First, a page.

And so to the ninth member of the Year Only club. When Mayo reached the ‘Home’ final of the 2003 Connacht FBD League, they fielded to this day what reads as an exceptionally strong team for the clash with Roscommon. Peter Burke was goalkeeper and among the defence were the likes of Kenny Mortimer, James Nallen, Gary Ruane and Aidan Higgins with David Heaney partnering James Gill in midfield. The attack included future All-Stars in Conor Mortimer and Andy Moran, not to mention future Mayo captain Trevor Mortimer, Declan Sweeney and Brian Maloney, who had already made his name as Mayo’s youngest ever championship goal-scorer. And the top scorer for Mayo that day, with six points, including five frees? Step forward.
Mangan wasn’t to be seen for the first three rounds of the National Football League however, but returned to replace his Ballaghaderreen club-mate Andy Moran during that loss to Cavan 18 years ago today, and scored a 55th-minute point in the process. Curled over beautifully from way out on the left wing, it was described in thematch report as Mayo’s best score of the game, and yet it wasn’t until the final round game against Fermanagh that Mayo supporters got to see Mangan again. This time with the likes of Ciaran McDonald and David ‘Ginger’ Tiernan added to the attack, it was still Mangan who led the line in a scoring sense, with two points from play and one from a free. And yet never again was he to be seen in a Mayo jersey.
A little hint perhaps lies in a 2004 interview John Maughan gave to thein which he said Sean Mangan was one of numerous Mayo players carrying groin injuries. Mangan’s, however, was significant enough that he travelled to the UK for an operation.
Looking back on the newspaper coverage of the day, injuries to some of the more established squad members appear to be one of the main reasons why so many Mayo debuts occurred in 2003. It was something team coach Liam McHale had alluded to in an interview with theahead of a crucial fifth-round tie against the Lilywhites.
“If there’s a positive side to our injury crisis it’s that we are getting a prolonged look at a number of players who may not have featured otherwise. We’re finding out a lot about some players. Some fellows we’d have pencilled in for championship football might not make it while the opposite is also the case,” said McHale.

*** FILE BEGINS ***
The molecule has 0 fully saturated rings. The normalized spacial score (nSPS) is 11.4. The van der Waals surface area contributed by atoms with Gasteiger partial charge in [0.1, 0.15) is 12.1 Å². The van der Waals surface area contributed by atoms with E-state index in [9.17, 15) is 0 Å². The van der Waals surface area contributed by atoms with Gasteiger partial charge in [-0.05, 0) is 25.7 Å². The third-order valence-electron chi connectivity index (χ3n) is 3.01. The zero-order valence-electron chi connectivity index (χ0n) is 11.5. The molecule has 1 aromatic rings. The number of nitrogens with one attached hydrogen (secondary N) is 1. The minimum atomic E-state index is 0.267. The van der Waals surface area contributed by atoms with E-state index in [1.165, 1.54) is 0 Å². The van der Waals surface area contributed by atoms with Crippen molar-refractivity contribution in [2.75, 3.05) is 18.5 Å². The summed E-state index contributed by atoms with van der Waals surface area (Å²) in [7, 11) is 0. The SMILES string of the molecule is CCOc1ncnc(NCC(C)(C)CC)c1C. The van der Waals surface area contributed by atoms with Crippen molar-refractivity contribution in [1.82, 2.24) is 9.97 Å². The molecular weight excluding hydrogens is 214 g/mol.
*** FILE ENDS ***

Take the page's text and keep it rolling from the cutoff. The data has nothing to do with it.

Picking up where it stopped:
“So far in the league we’ve used thirteen forwards, seven midfielders and nine defenders. That’s a huge turnover in four games and puts out situation into perspective.”
The thing about 2003 though, was that it wasn’t a year that simply marked the end of some fledgling careers but one that saw the curtain fall on several household names.had captained Mayo to the 1996 and ’97 All-Ireland finals, both years in which picked up All-Stars, and years in which was unlucky not given his dead-eye accuracy from placed balls. The one point championship loss to Fermanagh marked their last games in the Mayo jersey, so too Charlestown’s whose debut had come six years earlier when, after losing the ’97 final to Kerry, the team travelled to Nowlan Park to face Kilkenny (yes, Kilkenny) in Section A of a National Football League which was in the process of being restructured.
There was another man for whom the All-Ireland Qualifier against Fermanagh represented his first and last run out with Mayo.would become one of the youngest ever players to win an All-Ireland senior football medal when as a 19-year-old he was drafted into the Dublin panel at the beginning of the 1995 season but then when finding himself surplus to requirements, he decided to play club football for his mother’s home village of Crossmolina on foot of which John Maughan asked him to play for Mayo. His only appearance came at midfield alongside James Gill against the Erne men.
didn’t see championship action that year, with the last of his 24 Mayo appearances coming in the league defeat to Meath, and when you add in Ballinrobe’s who made his last of four Mayo appearances across three seasons, it amounts to the retiring, by choice or otherwise, of sixteen players – a full team, if you like – in the one year.
It makes recent departures look like a trickle in comparison.